What causes latex allergy

Latex allergy can get worse with increasing exposure to latex in some people, thus it is extremely significant to attempt to limit exposure to latex in people who are allergic. However, numerous people will only ever experience mild reactions to latex.


How is it Diagnosed

Diagnosis of latex allergy is largely made on clinical history. Some significant aspects of the history include:

Background history of atopic disorders such as asthma, eczema or allergic rhinitisAllergy invesigations that are available include radioimmunosorbent testing (RAST), skin-prick testing and provocation tests, where exposure to latex is deliberate (such as wearing latex gloves).

However, these investigations are generally not useful or necessary. The accuracy of both RAST and skin-prick testing is still controversial, and serious reactions own occurred with both skin-prick and provocation testing for latex allergy. Therefore the diagnosis of latex allergy is generally made on a excellent history.

Statistics

Less than 1% of the general population is allergic to latex, however certain people are at increased risk of developing latex allergy, including children with neural tube defects (such as spina bifida) or other congenital abnormalities requiring repeated surgery or catheterisation, and health care professionals who are exposed to latex in the workplace.

The incidence of latex allergy is increasing along with the increasing frequency of allergies across the board.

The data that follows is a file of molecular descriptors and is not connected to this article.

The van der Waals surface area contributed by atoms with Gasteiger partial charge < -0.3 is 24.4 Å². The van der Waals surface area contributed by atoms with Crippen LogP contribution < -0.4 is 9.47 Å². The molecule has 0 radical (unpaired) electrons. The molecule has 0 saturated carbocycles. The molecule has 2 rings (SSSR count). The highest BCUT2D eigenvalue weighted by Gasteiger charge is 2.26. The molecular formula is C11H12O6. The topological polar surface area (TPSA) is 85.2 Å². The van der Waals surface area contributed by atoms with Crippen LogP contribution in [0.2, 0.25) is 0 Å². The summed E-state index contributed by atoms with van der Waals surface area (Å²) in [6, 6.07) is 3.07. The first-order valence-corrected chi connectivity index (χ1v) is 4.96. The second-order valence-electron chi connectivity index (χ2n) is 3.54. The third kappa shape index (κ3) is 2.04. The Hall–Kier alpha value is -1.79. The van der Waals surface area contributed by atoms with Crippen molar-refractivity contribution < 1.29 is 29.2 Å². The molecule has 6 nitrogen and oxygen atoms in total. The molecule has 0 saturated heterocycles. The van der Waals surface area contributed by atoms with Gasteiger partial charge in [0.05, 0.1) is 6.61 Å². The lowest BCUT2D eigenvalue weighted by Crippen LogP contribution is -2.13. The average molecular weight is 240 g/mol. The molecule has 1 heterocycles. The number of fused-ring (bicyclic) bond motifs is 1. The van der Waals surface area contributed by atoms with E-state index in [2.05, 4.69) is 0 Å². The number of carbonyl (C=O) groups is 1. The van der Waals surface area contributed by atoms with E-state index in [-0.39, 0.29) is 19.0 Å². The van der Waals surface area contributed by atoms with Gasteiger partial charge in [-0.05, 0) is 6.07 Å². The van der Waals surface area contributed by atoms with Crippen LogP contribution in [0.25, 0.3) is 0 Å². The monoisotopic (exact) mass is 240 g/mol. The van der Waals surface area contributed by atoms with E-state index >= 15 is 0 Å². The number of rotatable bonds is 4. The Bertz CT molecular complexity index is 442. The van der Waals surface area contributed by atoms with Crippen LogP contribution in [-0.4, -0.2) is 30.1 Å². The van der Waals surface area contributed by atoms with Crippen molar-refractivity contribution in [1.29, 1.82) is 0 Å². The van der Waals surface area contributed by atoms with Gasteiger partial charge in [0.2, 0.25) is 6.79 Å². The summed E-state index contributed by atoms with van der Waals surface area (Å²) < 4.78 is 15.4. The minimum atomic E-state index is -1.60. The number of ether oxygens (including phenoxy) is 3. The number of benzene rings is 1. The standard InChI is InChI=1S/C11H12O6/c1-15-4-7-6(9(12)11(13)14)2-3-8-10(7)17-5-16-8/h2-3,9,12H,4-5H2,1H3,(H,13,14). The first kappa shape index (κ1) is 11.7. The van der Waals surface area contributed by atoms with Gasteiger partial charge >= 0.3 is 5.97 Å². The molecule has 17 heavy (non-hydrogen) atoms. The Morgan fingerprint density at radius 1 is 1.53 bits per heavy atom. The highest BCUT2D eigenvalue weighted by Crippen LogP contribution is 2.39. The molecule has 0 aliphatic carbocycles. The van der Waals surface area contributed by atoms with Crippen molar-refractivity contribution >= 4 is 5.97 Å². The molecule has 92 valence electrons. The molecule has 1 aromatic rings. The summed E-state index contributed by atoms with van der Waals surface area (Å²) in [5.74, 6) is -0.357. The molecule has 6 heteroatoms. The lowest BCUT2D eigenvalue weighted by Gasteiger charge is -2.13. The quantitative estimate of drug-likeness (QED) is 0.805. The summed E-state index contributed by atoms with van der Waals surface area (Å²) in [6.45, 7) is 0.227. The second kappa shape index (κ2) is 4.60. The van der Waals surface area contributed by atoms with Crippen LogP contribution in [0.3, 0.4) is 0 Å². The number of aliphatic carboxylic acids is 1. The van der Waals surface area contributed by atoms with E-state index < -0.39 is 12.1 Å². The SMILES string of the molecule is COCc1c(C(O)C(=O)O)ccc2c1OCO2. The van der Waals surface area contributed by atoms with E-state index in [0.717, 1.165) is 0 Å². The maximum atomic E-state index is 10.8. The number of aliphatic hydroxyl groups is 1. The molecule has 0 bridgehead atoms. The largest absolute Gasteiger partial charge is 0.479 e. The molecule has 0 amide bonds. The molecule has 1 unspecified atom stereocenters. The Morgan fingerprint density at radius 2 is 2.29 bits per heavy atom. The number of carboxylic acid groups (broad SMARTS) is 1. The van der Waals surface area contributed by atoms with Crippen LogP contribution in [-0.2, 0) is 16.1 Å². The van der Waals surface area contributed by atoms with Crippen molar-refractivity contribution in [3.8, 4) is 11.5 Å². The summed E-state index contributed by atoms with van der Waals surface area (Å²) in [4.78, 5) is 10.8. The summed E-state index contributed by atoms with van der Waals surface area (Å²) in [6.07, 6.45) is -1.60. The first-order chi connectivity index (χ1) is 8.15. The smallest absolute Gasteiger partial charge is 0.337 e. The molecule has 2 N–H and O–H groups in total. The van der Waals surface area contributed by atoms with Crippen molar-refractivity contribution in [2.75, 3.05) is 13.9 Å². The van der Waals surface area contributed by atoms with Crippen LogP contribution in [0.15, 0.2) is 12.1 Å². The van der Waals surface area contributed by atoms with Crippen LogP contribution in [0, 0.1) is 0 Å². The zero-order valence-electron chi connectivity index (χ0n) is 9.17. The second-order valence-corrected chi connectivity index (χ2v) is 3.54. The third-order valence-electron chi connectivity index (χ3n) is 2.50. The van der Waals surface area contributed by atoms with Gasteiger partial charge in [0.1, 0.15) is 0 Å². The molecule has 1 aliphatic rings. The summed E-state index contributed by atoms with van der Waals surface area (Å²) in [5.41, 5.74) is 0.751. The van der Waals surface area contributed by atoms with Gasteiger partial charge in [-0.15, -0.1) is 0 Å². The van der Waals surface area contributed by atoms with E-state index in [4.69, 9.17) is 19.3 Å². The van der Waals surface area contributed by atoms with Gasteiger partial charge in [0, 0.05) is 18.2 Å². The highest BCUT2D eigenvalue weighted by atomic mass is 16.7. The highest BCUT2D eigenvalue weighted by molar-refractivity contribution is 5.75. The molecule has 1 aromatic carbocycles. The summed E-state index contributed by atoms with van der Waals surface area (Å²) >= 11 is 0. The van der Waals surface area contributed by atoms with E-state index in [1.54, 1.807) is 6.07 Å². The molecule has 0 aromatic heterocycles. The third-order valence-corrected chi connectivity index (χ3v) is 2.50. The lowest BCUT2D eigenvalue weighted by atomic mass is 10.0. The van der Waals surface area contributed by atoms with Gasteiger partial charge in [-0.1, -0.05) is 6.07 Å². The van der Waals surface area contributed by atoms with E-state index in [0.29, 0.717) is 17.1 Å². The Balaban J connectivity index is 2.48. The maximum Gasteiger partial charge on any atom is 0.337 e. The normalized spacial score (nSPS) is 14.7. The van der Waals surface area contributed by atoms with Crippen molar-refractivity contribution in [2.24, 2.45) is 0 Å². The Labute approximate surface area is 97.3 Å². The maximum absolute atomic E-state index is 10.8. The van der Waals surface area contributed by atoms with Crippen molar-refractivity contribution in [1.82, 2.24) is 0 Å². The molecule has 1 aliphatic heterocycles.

Nearly one in 50 Americans are at risk for anaphylaxis

Some children are allergic to certain foods, medicines, insects and latex. When they come into contact with these things they develop symptoms, such as hives and shortness of breath. This is known as an allergic reaction. Things that cause an allergic reaction are called allergens.

Take every allergic symptoms seriously because both mild and severe symptoms can lead to a serious allergic reaction called anaphylaxis (anna-fih-LACK-sis).

Common Causes of Anaphylaxis

Foods. The most common food allergies are eggs, milk, peanuts, tree nuts, soy, wheat, fish and shellfish.

What causes latex allergy

The most common food allergies in infants and children are eggs, milk, peanuts, tree nuts, soy and wheat.

Insect stings from bees, wasps, yellow jackets and fire ants.

Latex found in things such as balloons, rubber bands, hospital gloves.

Medicines, especially penicillin, sulfa drugs, insulin and nonsteroidal anti-inflammatory drugs (NSAIDs) such as aspirin and ibuprofen.

Be Prepared for Anaphylaxis